Back to the cold snowy winter!

I think a recipe that invokes memories of summer and plenty of sunshine is in order; with a dish that has evolved over a number of years. When our daughter was small, each summer we would travel to Deer Isle, Maine where we rented a house with our dear friends Carol & Hal Ober and their son Matthew. After a day of swimming and hiking on the island, we always made dinner together. This would also sometimes involve a Blueberry Pie that we got from one of our favorite restaurants, The Fisherman’s Friend in Stonington, Maine. With the freshest ingredients purchased from roadside stands, we often put together a casserole that included eggplant, tomatoes, plenty of garlic and maybe also some zucchini and parsley. Topped with some bread crumbs and a bit of feta cheese, it was delicious! I believe it was Hal who first coined the phrase, “Here is a little dish I like to call Eggplant Provencal”!

The other day, I got firm fresh eggplant and a bunch of organic parsley in my coop order. I cut the eggplant into thick slices, placed it in a strainer and sprinkled it with salt to remove any bitterness.

Good tomatoes are nowhere to be found now, but a large can of whole peeled tomatoes cut into chunks, substituted nicely! After I rinsed and patted the eggplant slices dry, I added just a bit of olive oil to lightly coat the pieces and broiled the eggplant until it was golden brown and crispy. I layered the eggplant and tomato sprinkled with chopped garlic and parsley. I topped the dish with breadcrumbs and olive oil and baked the casserole covered with foil wrap for about 40 minutes until the eggplant was soft. I removed the foil and baked the dish a bit more until the top was nicely browned and the juices were bubbly.

This is a perfect dish for the middle of the winter- served with a crusty baguette and a glass of rose; we can dream of warmer, safer days!!

“A Little Dish I Like to Call: Eggplant Provencal”

Ingredients:

1 firm large eggplant

1 large can whole tomatoes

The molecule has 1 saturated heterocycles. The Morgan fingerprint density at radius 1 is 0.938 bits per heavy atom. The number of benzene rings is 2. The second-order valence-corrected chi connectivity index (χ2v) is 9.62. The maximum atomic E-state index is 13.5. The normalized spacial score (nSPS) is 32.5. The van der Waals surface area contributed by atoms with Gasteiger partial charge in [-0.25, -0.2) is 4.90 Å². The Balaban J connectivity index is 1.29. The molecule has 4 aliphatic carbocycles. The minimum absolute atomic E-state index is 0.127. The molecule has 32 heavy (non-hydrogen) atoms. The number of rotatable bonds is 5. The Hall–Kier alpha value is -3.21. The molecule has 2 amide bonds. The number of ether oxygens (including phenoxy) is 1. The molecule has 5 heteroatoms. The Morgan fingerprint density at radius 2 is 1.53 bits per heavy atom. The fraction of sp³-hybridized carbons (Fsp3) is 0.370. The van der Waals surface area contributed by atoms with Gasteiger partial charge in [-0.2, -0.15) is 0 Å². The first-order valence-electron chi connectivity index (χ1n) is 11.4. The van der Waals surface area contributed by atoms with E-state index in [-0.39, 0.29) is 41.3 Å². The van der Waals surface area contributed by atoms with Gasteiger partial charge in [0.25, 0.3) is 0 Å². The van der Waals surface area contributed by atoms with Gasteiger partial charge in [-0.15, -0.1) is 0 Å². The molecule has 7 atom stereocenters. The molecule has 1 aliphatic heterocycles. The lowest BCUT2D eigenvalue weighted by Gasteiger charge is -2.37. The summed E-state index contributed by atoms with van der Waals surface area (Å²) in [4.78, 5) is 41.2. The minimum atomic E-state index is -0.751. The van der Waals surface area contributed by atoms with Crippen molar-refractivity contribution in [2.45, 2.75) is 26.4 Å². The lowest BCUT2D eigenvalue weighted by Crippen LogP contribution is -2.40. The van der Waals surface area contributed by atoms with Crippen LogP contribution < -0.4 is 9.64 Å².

3 cloves garlic finely chopped

2 tablespoons parsley finely chopped

olive oil

1/2 cup breadcrumbs

salt and freshly ground pepper to taste

* If you have capers or pitted black olives on had, this might be nice to add.

To Make Eggplant:

Pre-heat Broiler

Slice eggplant into thick slices and place in a colander. Sprinkle with salt. Let sit for 10 minutes. Rinse and lay on a few sheets of paper towel and pat dry.

Place eggplant on a baking sheet and lightly coat with olive oil.

Broil each side until browned and slight softened.

Pre-heat oven to 375 degrees.

Place half of tomatoes on bottom of a medium sized casserole dish.

Layer eggplant on top and sprinkle with the garlic.

Season with salt and freshly ground pepper to taste.

Add remaining tomatoes with their juice on top and sprinkle on the parsley.

Sprinkle top with bread crumbs and pour about 2 tablespoons of olive oil on top.

Cover tightly with foil and bake about 40 minutes until the eggplant is very soft.

Remove cover and bake about 10 minutes more until top is nicely browned.

Let the dish sit for about 10 minutes and ENJOY!!

This is also great the next day!

As I write this, the wind is howling outside and our latest Nor’easter is almost finished.

STAY SAFE AND WARM!!

Author: Judith Dansker

Professional oboist and chamber musician- member of Hevreh Ensemble and Winds in the Wilderness, Professor of Oboe Hofstra University; observer of people, art and nature; passionate food and travel explorer.

3 thoughts on “Provence Revisited: The Search For Illusive Oboe Cane!”

  1. Thank You Judith for such a fascinating backstory to what makes an oboe so special!
    I love your blogs-Who knew what goes into making reeds for musical instuments? Only you thought to pass this on to us- I Thank You So Much! And the recipe was a special bonus!

    Like